Aiming to Prevent Pet Surrenders

PIC1_Kerry Lowe Armstrong, founder of North Central Shelter Intervention Shelter Program, kissing Charlie, a dog helped by the programKerry Lowe Armstrong, founder of North Central Shelter Intervention Program, kisses Charlie, a dog that was helped by the program.

The last thing Josephine Chalfino wanted to do was surrender her dog to a shelter. After all, Lucy, a Chow, had been her best friend for 10 years. But when her landlord suddenly demanded a $200 pet deposit Josephine, a senior on a low fixed income living in Los Angeles, felt she had no choice.
“It was horrible. I’ve had her such a long time, and she’s a good dog,” Chalfino says. “I was crying, and when I was giving her up, I felt like Lucy was crying too.”
Luckily for Josephine and Lucy, it was the first day of the North Central Shelter Intervention Program. Launched in November 2013 by founder Kerry Lowe Armstrong, the program started with two volunteers manning a table in the lobby twice a week with the goal of preventing surrenders to an already overcrowded municipal shelter.
“There’s a misconception that people dump their dog at a shelter because they’re heartless and don’t care, but it’s not that simple,” Armstrong says. “There’s always a deeper reason, and many times they do it with a heavy heart after a lot of thought.” Intervening can mean anything from helping with medical costs to finding pro bono legal counsel to contend with landlord issues.
For Chalfino, the program provided the pet deposit and helped with renter’s insurance. For the owner of a sick Husky, it was payment for diagnostic blood work. When a blind 15-year-old poodle escaped its family’s yard for the first time and ended up at the shelter, North Central Shelter Intervention Program stepped in when the dog’s owner couldn’t afford the redemption fees.
“People are generally surprised that there is an option besides surrendering their beloved pet. Sometimes they’re embarrassed to not be able to afford something to help their pet, but across the board people are grateful,” Armstrong says.
Other times, it’s a matter of directing pet owners to the proper resources, such as free or low-cost spay/neuter vouchers and medical care. “We’re here to let people know there’s an option and how they can help themselves,” Armstrong says.
After receiving a grant from Found Animals Foundation, that table in the lobby is now staffed four days a week with a bilingual employee and several volunteers. In six months, the North Central Shelter Intervention Program has helped more than 200 pets avoid being surrendered or exit the shelter safely.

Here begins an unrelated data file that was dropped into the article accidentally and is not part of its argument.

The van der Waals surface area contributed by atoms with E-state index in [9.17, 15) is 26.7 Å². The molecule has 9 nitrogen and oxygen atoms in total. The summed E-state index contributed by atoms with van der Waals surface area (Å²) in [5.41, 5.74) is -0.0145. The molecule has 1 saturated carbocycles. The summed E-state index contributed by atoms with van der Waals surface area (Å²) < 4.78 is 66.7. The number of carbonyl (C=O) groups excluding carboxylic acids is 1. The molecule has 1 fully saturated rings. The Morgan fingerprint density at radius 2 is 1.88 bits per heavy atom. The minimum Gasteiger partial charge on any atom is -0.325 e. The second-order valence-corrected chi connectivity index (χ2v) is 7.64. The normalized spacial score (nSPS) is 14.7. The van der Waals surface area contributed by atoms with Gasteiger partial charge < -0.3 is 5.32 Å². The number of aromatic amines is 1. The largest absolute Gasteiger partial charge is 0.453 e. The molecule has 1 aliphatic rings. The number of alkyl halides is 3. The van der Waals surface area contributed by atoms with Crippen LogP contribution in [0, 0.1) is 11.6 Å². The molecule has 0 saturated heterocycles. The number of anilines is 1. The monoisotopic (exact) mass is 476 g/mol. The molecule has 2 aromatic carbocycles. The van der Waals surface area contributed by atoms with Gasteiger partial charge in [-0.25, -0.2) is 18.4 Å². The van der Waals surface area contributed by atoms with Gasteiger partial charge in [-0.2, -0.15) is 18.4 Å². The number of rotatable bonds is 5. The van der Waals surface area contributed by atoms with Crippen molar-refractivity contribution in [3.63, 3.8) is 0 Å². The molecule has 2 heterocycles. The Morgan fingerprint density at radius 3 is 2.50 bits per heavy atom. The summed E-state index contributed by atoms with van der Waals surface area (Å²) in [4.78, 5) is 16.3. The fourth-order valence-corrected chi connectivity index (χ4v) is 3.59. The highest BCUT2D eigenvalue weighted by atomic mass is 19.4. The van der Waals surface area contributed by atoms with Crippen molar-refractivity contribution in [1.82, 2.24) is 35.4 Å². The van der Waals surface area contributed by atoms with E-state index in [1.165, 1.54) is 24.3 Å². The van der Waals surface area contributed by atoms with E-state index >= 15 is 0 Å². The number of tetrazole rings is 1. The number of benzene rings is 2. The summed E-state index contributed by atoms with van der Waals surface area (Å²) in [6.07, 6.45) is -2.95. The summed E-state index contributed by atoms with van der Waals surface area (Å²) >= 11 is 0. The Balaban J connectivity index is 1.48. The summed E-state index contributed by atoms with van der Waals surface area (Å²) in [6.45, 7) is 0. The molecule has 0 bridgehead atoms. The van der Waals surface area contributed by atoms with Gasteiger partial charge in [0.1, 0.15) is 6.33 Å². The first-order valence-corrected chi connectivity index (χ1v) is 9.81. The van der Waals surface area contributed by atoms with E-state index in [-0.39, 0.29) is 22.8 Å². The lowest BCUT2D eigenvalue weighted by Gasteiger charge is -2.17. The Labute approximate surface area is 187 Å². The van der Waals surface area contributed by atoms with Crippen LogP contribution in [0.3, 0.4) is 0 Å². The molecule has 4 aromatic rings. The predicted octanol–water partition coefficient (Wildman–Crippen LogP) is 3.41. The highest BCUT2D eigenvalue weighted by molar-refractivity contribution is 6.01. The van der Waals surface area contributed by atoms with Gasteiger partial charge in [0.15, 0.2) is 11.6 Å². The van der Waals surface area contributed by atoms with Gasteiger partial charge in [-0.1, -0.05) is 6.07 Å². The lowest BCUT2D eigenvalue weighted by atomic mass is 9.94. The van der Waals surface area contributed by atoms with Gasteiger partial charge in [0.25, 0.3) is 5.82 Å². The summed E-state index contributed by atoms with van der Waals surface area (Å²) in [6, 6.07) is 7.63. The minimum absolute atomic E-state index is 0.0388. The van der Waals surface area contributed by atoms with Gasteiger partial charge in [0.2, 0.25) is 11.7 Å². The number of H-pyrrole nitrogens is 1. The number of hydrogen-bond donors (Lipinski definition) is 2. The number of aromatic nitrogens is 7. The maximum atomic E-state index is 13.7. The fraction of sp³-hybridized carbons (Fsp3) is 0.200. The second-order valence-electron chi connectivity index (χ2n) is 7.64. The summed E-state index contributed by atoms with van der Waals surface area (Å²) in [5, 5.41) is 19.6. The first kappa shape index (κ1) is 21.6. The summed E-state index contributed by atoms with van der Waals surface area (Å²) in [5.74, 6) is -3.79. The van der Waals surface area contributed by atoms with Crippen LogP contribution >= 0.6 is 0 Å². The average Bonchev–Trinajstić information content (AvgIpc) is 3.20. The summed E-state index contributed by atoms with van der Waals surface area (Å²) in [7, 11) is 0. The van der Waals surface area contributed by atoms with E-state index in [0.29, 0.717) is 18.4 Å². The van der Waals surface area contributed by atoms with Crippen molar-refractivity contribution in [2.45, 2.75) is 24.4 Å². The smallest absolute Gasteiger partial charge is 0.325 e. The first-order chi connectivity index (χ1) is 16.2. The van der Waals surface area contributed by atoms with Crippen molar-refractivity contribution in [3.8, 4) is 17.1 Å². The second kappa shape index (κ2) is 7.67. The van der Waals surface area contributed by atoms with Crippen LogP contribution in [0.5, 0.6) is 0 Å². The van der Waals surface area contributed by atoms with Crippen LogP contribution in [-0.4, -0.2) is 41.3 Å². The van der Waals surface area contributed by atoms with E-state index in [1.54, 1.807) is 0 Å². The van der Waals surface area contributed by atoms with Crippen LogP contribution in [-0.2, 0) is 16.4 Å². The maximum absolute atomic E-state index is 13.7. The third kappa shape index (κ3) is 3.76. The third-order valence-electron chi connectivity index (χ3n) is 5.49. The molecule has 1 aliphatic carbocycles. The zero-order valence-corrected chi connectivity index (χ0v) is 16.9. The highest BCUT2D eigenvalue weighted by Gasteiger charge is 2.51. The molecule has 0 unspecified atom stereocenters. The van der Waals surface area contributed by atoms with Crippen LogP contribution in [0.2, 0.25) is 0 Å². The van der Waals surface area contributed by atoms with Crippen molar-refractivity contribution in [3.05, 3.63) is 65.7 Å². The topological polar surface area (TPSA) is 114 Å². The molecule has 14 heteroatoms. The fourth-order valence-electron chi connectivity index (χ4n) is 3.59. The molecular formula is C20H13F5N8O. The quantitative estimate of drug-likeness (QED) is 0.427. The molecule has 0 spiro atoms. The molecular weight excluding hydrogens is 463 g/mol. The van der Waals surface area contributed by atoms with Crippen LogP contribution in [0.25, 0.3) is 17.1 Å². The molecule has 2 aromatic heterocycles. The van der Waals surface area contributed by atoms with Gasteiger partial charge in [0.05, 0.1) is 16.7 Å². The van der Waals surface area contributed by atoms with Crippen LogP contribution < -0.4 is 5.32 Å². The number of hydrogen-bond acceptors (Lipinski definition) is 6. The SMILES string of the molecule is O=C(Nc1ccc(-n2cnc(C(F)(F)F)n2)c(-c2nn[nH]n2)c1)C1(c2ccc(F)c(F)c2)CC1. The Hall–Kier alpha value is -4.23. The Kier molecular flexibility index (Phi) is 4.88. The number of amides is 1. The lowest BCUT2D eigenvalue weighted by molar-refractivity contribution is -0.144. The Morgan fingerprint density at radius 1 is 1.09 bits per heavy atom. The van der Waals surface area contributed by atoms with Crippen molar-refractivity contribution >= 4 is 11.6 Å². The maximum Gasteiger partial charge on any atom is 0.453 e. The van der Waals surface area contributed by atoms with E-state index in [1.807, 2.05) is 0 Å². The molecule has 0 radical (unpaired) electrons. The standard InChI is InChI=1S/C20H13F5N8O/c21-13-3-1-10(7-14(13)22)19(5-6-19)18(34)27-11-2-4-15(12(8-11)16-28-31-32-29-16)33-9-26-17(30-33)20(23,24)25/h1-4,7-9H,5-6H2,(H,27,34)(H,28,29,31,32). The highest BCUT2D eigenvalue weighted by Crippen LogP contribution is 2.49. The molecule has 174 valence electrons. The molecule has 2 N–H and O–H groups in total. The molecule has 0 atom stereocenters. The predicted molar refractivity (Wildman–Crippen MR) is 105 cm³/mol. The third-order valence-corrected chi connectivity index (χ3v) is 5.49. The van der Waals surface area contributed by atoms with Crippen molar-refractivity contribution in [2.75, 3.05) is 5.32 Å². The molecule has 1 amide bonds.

Armstrong hopes to expand the program to six days a week at the shelter, as well as offering training classes for dogs with behavioral issues and ongoing free spay/neuter clinics. “We really need to cut down on pet overpopulation, and we would like to be of service to communities near our shelter,” she says.
The program was modeled after the highly successful South Central Intervention Program, operated by the nonprofit Downtown Dog Rescue. Since April 2013, that program has helped more than 2,600 pets and their owners through free spay/neuter, wellness care, basic medical care, free dog food, and individual and group dog-training classes at South L.A. Parks.
“This is not a pet problem, it’s a poverty problem, at least where we’re located,” says Lori Weise, founder of Downtown Dog Rescue. “Anywhere in U.S. where people are living at or below poverty line, if they need to get vaccines, or spay or neuter their dog or cat, or comply with some ordinance, that can be a major obstacle if it hits them at the wrong time of the month.”
The program also works directly within communities to provide practical solutions to seemingly simple problems, such as fixing broken fences that let dogs escape and eventually end up in shelters.
“A lot of people do not plan for these pets. They’ll find a dog under a wheel well of their car, or their neighbors will move out, or maybe their son will go to jail and leave a dog behind,” Weise says. “These are people who love animals, but, unfortunately, most of them are low to no income.”
Despite the poverty and oftentimes violence found in these neighborhoods, most of the owners Weise interacts with are extremely committed to their dogs.
“I’ve had two cases of women telling me that they couldn’t fail their children, that they were going to keep the dog in the family at any cost,” Weise says. “Gentle, sweet people are the vast majority of our clients.”
That’s also the case at the North Central Shelter, according to Armstrong. “People whom we’ve helped will stop by to say hi with their dog or to show us photos and videos,” she says.
The very first North Central Shelter Intervention Program client still drops by on occasion to deliver homemade tamales. ““I don’t know how else to thank them,” Chalfino says. “They’re my guardian angels.”
For more information about the North Central Shelter Intervention Program, please “like” its Facebook page and visit homedogla.com. To learn more about the South Central Shelter Intervention Program, go to downtowndogrescue.org.

By Michelle Sathe / appeared in the August 2014 issue of Cesar’s Way magazine

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